We had been waiting for this day with great curiousity, when the famous island of Peter I would rise above the horizon. Well, the first thing that was to be seen today was not the horizon, not to mention any island, but low clouds and snow. Any hope to make a landing today on Peter I Island was reduced by strong wind and poor visibility. But as always, hope the best and be prepared for the worst!
Then we saw it, it took a while, but then we saw the island through the clouds. A rather hostile impression, these inhospitable, steep cliffs of rocks and ice. Strong winds gusting up to force 8 and 9 were the welcome that the island had for us. Combined with mostly poor visibility, it was clear that we would not be able to make any kind of landing or flight here. Well, that is life in the wild Southern Ocean, deep in the screaming sixties.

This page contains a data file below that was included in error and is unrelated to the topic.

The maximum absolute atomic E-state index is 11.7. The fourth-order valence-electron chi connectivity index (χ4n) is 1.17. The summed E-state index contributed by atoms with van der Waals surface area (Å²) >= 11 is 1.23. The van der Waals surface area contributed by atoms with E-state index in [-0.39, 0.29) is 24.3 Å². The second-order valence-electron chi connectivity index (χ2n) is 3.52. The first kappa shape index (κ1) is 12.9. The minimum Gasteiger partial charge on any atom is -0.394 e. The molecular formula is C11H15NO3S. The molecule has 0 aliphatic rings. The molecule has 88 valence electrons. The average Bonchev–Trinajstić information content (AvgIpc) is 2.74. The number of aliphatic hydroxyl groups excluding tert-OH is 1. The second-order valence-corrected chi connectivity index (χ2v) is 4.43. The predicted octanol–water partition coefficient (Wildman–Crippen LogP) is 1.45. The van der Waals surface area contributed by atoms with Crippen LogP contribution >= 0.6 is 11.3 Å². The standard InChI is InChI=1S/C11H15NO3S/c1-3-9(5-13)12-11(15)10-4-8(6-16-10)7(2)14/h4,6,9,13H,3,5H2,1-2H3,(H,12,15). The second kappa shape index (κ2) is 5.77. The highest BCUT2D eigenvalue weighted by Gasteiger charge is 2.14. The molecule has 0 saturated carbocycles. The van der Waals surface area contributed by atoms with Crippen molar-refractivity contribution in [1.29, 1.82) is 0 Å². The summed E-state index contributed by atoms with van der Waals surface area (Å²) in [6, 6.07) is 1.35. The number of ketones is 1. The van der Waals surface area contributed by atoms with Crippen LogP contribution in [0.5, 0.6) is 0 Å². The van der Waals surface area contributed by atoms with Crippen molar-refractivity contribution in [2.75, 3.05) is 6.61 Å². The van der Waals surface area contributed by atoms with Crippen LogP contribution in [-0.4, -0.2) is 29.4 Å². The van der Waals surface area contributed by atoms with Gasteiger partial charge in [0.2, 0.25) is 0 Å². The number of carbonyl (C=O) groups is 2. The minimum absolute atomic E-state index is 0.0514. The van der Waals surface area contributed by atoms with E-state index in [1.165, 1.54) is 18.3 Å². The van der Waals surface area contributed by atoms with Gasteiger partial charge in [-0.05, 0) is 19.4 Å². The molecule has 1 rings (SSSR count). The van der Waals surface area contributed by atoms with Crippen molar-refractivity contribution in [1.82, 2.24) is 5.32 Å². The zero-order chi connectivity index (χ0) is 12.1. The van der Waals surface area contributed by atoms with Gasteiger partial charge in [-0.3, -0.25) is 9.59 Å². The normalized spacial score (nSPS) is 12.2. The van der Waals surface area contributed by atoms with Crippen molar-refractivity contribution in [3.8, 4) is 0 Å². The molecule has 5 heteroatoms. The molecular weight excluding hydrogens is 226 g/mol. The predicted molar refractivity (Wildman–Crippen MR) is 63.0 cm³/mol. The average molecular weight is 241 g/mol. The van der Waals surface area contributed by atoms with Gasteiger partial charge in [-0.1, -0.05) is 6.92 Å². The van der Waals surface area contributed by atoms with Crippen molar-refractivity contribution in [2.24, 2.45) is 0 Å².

Gallery – Peter I Island – March 7, 2017
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The mountaineous island actually created a hole in the clouds on its leeward side, so the sun – a sight that we had been missing for some time! – was shining on the ice cap, where it was reflected like on a mirror. We even found a calm spot in the shelter of the island and quickly the zodiacs were ordered to be made ready.A landing was not an option on this steep coast on the southeastern side of the island, but a closer look would be great, wouldn’t it? But alas, as soon as the zodiacs were on the water and everybody ready on deck, snowy gusts and white caps came from both sides, so we made sure we got back on board again quickly … not today, that was the clear message, and not tomorrow either, that was the clear message of the weather forecast.
So we went and set course for the Antarctic Peninsula.